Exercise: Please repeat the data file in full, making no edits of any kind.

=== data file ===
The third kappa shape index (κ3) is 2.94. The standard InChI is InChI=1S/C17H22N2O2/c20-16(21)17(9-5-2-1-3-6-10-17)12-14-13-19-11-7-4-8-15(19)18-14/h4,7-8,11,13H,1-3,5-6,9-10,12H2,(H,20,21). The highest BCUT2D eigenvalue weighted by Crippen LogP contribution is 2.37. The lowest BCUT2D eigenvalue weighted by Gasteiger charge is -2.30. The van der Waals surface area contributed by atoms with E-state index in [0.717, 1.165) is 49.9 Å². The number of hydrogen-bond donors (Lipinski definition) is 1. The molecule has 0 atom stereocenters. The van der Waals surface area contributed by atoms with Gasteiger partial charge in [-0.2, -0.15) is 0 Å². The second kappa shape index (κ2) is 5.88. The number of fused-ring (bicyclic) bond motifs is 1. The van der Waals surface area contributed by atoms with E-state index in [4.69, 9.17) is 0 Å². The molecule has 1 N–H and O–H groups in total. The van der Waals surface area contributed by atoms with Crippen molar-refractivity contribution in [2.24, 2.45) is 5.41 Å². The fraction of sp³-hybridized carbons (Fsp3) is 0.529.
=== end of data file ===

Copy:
The third kappa shape index (κ3) is 2.94. The standard InChI is InChI=1S/C17H22N2O2/c20-16(21)17(9-5-2-1-3-6-10-17)12-14-13-19-11-7-4-8-15(19)18-14/h4,7-8,11,13H,1-3,5-6,9-10,12H2,(H,20,21). The highest BCUT2D eigenvalue weighted by Crippen LogP contribution is 2.37. The lowest BCUT2D eigenvalue weighted by Gasteiger charge is -2.30. The van der Waals surface area contributed by atoms with E-state index in [0.717, 1.165) is 49.9 Å². The number of hydrogen-bond donors (Lipinski definition) is 1. The molecule has 0 atom stereocenters. The van der Waals surface area contributed by atoms with Gasteiger partial charge in [-0.2, -0.15) is 0 Å². The second kappa shape index (κ2) is 5.88. The number of fused-ring (bicyclic) bond motifs is 1. The van der Waals surface area contributed by atoms with E-state index in [4.69, 9.17) is 0 Å². The molecule has 1 N–H and O–H groups in total. The van der Waals surface area contributed by atoms with Crippen molar-refractivity contribution in [2.24, 2.45) is 5.41 Å². The fraction of sp³-hybridized carbons (Fsp3) is 0.529.